The twentieth century saw Frank Warner (1862-1930) actively promoting better design education and continuing his father’s passion for promoting the silk industry. In 1919, during his tenure as managing director, he introduced power weaving into the workshops. He produced innovative weaving methods for making figured silk velvets culminating in a patent in 1914 for three pile silk velvets, a fabric constructed of three heights of silk pile. The traditional patterns continued to be supplied to the various governmental offices including The Office of Works, the Foreign Office and the Palace of Westminster, where new designs were introduced for the ministerial offices by the in-house design team of Herbert Woodman and Bertrand Whittaker. Alongside the established clientele of the Royal Household, Cowtan & Sons, Harland and Wolfe placed an order for Neo- Classical silk for the ill-fated RMS Titanic. The firm also supported the Arts & Craft business of Morris & Co, helping to fulfil their orders. Eminent and newly emerging interior designers of the age were added to the order books, including Nancy Lancaster, Edith Wharton, Sibyl Colefax, Lady Sackville, Cecil Beaton, John Fowler, Syrie Maugham and Basil Ionides, to name a few.
Expansion into America
When it received an endorsement by The Roosevelt Administration, the Warner brand seized upon the opportunity of exposure in America. In 1901, Warner set up an American division, opening a New York Office at Broadway and Twenty Second Street, an area known as the ‘Ladies Mile’. It did this in order to supply for the 1902 refurbishment of The White House, where amongst its order was a Neo-Classical style silk woven for the curtains. American customers included private commissions for the Vanderbilts, Elsie de Wolfe, the Astors, Rose Cumming, and Elsie McNeill Lee, as well starting to supply textile convertors, such as Frederic Schumacher. Schumacher encouraged the firm to open a showroom and offices in Paris, his native country, and they did just this in 1919. Huge orders were received from the Railroad Company Pullman Inc. for its ‘1st Class Cars’, opulent carriages that criss-crossed the straits of America allowing wealthy American businessman to live for months at a time in splendour.
The divisive economic and social conditions of the start of the twentieth century saw the Spanish Influenza (1918-20) and the Great Depression (1920-21) both of which greatly impacted the production of cotton cloth in America. This affected the textile industry, which saw an increase of customers looking for cheaper cloth which was printed, rather than woven. Warner took the decision to purchase a block print workshop in Dartford from the firm Newman Smith & Newman (1926). Newman Smith & Newman had struggled, losing a large number of experienced block printers to influenza and experiencing the increasing cost of exported cotton. Purchasing the factory and equipment alongside its order book, they introduced ‘modern designs’ alongside traditional floral patterns. Designs were printed for new customers such as Marion Dorn Ltd, with a scarf she designed produced for the American charity The Royal Oak. Cunard, owner of The RMS Queen Mary, featured wovens by Alec Hunter, prints by Marion Dorn, and a tapestry by Walter Crane, which had previously wowed the visitors at the 1908 British Franco Exhibition.
Growth under Goodale
An elderly Sir Frank Warner appointed his energetic son-in law Ernest Goodale (1896-1984) (later Sir) to the board, becoming Managing Director in 1930. He served on The Board of Trade and Governmental Committees during the 2nd World War, having previously fought in the 1st World War as a 2nd Lieutenant of the 9th Battalion Royal Warwickshire Regiment serving in Mesopotamia and with Dunsterforce. His military exposure saw him run a very effective business, where he was very highly thought of by employees and customers. He continued the Warner tradition of promoting good design education through The Council of Industrial Design and The Royal Society of Arts. To accompany the stock range of cloths that were woven, he strove to increase the design and manufacture of more forward-thinking fabric products and he employed the maverick Alec Hunter (1899-1958) as a chief designer in 1932. In the same year, Goodale introduced hand screen printing at the Dartford factory which was to propel the company into the new age of technical printing and lasted until they ceased printing in 1939. It was the onset of the 2nd World War and the continuing social and economic world struggle that forced the company to close the business, moving production to external manufacturers.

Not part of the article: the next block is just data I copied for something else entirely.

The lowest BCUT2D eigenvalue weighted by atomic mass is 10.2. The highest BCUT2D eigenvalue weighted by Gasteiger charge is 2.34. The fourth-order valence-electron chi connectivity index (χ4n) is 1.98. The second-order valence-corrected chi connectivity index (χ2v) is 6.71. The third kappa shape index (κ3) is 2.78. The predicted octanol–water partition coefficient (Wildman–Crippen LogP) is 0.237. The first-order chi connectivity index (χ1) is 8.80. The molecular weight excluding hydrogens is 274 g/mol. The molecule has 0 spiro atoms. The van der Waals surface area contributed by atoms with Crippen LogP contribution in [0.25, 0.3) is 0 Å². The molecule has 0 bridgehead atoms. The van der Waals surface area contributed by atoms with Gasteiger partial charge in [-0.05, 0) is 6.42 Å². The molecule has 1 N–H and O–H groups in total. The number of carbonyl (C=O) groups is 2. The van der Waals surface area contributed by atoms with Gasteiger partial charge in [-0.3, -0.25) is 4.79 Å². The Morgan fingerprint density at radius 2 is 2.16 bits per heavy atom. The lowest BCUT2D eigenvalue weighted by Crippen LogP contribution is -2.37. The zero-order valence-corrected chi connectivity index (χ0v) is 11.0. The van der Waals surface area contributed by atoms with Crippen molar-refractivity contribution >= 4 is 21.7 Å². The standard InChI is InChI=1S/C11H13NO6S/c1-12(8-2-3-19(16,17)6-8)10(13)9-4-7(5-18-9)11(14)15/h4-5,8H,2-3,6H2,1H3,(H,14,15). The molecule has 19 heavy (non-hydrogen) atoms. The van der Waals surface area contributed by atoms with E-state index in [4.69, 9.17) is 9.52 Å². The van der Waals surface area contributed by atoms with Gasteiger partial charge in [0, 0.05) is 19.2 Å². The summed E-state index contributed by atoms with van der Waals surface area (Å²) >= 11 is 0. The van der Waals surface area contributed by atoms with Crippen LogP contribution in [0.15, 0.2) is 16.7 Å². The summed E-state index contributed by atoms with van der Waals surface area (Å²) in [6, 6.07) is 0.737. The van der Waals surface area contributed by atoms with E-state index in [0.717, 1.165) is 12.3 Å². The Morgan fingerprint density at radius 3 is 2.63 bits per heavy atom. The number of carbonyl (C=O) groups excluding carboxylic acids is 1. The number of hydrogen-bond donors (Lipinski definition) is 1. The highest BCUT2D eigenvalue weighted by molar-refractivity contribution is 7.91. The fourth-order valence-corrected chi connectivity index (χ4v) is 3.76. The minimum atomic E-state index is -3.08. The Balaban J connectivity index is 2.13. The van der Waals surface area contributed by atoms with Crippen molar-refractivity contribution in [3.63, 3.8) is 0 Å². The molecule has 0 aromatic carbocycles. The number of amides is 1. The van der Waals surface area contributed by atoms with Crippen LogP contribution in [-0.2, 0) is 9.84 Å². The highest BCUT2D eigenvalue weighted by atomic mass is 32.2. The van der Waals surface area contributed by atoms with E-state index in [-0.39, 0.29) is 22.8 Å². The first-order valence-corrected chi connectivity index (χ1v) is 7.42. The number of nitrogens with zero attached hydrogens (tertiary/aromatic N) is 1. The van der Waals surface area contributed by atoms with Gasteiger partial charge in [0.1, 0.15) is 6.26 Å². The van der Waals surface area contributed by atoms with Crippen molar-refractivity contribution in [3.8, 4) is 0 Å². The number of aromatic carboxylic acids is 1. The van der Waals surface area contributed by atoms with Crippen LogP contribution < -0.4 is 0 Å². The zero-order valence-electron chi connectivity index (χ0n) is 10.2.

World War II provision
Hunter’s use of modern fibres within the power loom weavings and foresight in purchasing freelance designs from both British and French Design Studios spearheaded the firm’s development and growth. He opened the company up to a newer, diverse customer base, including furniture manufacturers and retailers such as Gordon Russell Ltd, Fortnum and Mason, and Dunn’s of Bromley, who sold the fabrics and cushions by Theo Moorman. Special sound enhancing cloths were sold to Marconi Wireless Telegraph for their speakers. Major projects included The Royal Institute of British Architects headquarters (1934), The University of London Senate House (1938), the Forum Cinema Complex in Coventry (1934), The United States Embassy in London (1928-1939) and St John’s College Cambridge (1940). The 2nd World War saw the firm providing utility fabrics designed by Enid Marx (of the War Office), as well as silk cartridge bags for ammunition, parachute silk and secretive commissions of lightweight silk which became maps for The Special Operations Executive (which later formed into MI5 and MI6). The controls and restriction on yarns available to manufacturers immediately following the war did little to allow for experimentation and developments in design. Cloth production was either plain or formed of small traditional damask patterns, and rationing was such that only so many yards could be woven so supply was limited.